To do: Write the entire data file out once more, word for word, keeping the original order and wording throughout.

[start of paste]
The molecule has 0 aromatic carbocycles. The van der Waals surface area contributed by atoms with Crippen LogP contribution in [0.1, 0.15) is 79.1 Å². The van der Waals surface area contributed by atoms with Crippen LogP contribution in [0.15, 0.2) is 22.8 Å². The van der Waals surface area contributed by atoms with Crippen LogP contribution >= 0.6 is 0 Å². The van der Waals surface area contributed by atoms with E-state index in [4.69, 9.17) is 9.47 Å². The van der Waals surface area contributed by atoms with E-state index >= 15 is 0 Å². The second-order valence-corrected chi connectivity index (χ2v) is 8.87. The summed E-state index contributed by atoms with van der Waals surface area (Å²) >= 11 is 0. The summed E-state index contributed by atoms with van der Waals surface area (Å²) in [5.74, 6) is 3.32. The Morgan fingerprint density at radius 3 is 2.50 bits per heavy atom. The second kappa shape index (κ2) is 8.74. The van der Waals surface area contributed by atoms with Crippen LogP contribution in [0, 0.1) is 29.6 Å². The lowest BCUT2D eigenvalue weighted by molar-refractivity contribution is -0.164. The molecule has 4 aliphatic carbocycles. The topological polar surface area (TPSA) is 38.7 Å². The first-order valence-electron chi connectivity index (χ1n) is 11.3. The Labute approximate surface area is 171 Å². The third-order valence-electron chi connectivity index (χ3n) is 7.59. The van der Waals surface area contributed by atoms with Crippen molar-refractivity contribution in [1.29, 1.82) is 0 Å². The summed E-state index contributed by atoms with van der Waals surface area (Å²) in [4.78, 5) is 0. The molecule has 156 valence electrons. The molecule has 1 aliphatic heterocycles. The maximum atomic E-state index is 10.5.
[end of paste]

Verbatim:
The molecule has 0 aromatic carbocycles. The van der Waals surface area contributed by atoms with Crippen LogP contribution in [0.1, 0.15) is 79.1 Å². The van der Waals surface area contributed by atoms with Crippen LogP contribution in [0.15, 0.2) is 22.8 Å². The van der Waals surface area contributed by atoms with Crippen LogP contribution >= 0.6 is 0 Å². The van der Waals surface area contributed by atoms with E-state index in [4.69, 9.17) is 9.47 Å². The van der Waals surface area contributed by atoms with E-state index >= 15 is 0 Å². The second-order valence-corrected chi connectivity index (χ2v) is 8.87. The summed E-state index contributed by atoms with van der Waals surface area (Å²) >= 11 is 0. The summed E-state index contributed by atoms with van der Waals surface area (Å²) in [5.74, 6) is 3.32. The Morgan fingerprint density at radius 3 is 2.50 bits per heavy atom. The second kappa shape index (κ2) is 8.74. The van der Waals surface area contributed by atoms with Crippen LogP contribution in [0, 0.1) is 29.6 Å². The lowest BCUT2D eigenvalue weighted by molar-refractivity contribution is -0.164. The molecule has 4 aliphatic carbocycles. The topological polar surface area (TPSA) is 38.7 Å². The first-order valence-electron chi connectivity index (χ1n) is 11.3. The Labute approximate surface area is 171 Å². The third-order valence-electron chi connectivity index (χ3n) is 7.59. The van der Waals surface area contributed by atoms with Crippen molar-refractivity contribution in [1.29, 1.82) is 0 Å². The summed E-state index contributed by atoms with van der Waals surface area (Å²) in [4.78, 5) is 0. The molecule has 156 valence electrons. The molecule has 1 aliphatic heterocycles. The maximum atomic E-state index is 10.5.